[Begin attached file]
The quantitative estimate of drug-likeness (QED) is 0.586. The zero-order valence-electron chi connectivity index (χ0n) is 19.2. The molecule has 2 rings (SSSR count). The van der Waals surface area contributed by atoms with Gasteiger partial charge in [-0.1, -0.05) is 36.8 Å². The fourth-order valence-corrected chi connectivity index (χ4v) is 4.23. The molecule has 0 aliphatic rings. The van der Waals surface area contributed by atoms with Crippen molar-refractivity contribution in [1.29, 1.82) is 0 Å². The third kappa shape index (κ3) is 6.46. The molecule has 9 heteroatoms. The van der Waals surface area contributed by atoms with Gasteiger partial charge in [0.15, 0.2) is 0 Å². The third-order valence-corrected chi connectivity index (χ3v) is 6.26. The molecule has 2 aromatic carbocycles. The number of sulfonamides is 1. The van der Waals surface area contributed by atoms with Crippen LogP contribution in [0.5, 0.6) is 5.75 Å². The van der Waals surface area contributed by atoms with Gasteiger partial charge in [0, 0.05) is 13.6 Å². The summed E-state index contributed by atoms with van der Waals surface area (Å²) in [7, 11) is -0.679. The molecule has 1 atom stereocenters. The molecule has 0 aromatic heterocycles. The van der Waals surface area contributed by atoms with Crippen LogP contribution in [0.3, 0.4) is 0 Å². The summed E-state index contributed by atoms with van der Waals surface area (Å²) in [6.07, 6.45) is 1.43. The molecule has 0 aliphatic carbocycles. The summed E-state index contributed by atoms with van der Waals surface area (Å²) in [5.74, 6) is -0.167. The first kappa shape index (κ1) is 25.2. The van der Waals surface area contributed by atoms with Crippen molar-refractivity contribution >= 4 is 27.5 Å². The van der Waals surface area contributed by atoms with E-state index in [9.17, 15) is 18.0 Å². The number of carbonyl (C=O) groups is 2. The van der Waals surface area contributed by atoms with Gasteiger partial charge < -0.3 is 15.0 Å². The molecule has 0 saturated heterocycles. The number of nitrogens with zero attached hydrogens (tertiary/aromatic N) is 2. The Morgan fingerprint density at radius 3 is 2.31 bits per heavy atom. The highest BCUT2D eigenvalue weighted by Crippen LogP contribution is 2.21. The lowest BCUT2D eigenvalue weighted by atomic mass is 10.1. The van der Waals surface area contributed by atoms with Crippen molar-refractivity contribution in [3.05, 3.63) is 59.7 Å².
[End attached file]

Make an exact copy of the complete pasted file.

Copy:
The quantitative estimate of drug-likeness (QED) is 0.586. The zero-order valence-electron chi connectivity index (χ0n) is 19.2. The molecule has 2 rings (SSSR count). The van der Waals surface area contributed by atoms with Gasteiger partial charge in [-0.1, -0.05) is 36.8 Å². The fourth-order valence-corrected chi connectivity index (χ4v) is 4.23. The molecule has 0 aliphatic rings. The van der Waals surface area contributed by atoms with Crippen molar-refractivity contribution in [1.29, 1.82) is 0 Å². The third kappa shape index (κ3) is 6.46. The molecule has 9 heteroatoms. The van der Waals surface area contributed by atoms with Gasteiger partial charge in [0.15, 0.2) is 0 Å². The third-order valence-corrected chi connectivity index (χ3v) is 6.26. The molecule has 2 aromatic carbocycles. The number of sulfonamides is 1. The van der Waals surface area contributed by atoms with Crippen LogP contribution in [0.5, 0.6) is 5.75 Å². The van der Waals surface area contributed by atoms with Gasteiger partial charge in [0, 0.05) is 13.6 Å². The summed E-state index contributed by atoms with van der Waals surface area (Å²) in [7, 11) is -0.679. The molecule has 1 atom stereocenters. The molecule has 0 aromatic heterocycles. The van der Waals surface area contributed by atoms with Crippen LogP contribution in [0.3, 0.4) is 0 Å². The summed E-state index contributed by atoms with van der Waals surface area (Å²) in [6.07, 6.45) is 1.43. The molecule has 0 aliphatic carbocycles. The summed E-state index contributed by atoms with van der Waals surface area (Å²) in [5.74, 6) is -0.167. The first kappa shape index (κ1) is 25.2. The van der Waals surface area contributed by atoms with Crippen molar-refractivity contribution >= 4 is 27.5 Å². The van der Waals surface area contributed by atoms with E-state index in [9.17, 15) is 18.0 Å². The number of carbonyl (C=O) groups is 2. The van der Waals surface area contributed by atoms with Gasteiger partial charge < -0.3 is 15.0 Å². The molecule has 0 saturated heterocycles. The number of nitrogens with zero attached hydrogens (tertiary/aromatic N) is 2. The Morgan fingerprint density at radius 3 is 2.31 bits per heavy atom. The highest BCUT2D eigenvalue weighted by Crippen LogP contribution is 2.21. The lowest BCUT2D eigenvalue weighted by atomic mass is 10.1. The van der Waals surface area contributed by atoms with Crippen molar-refractivity contribution in [3.05, 3.63) is 59.7 Å².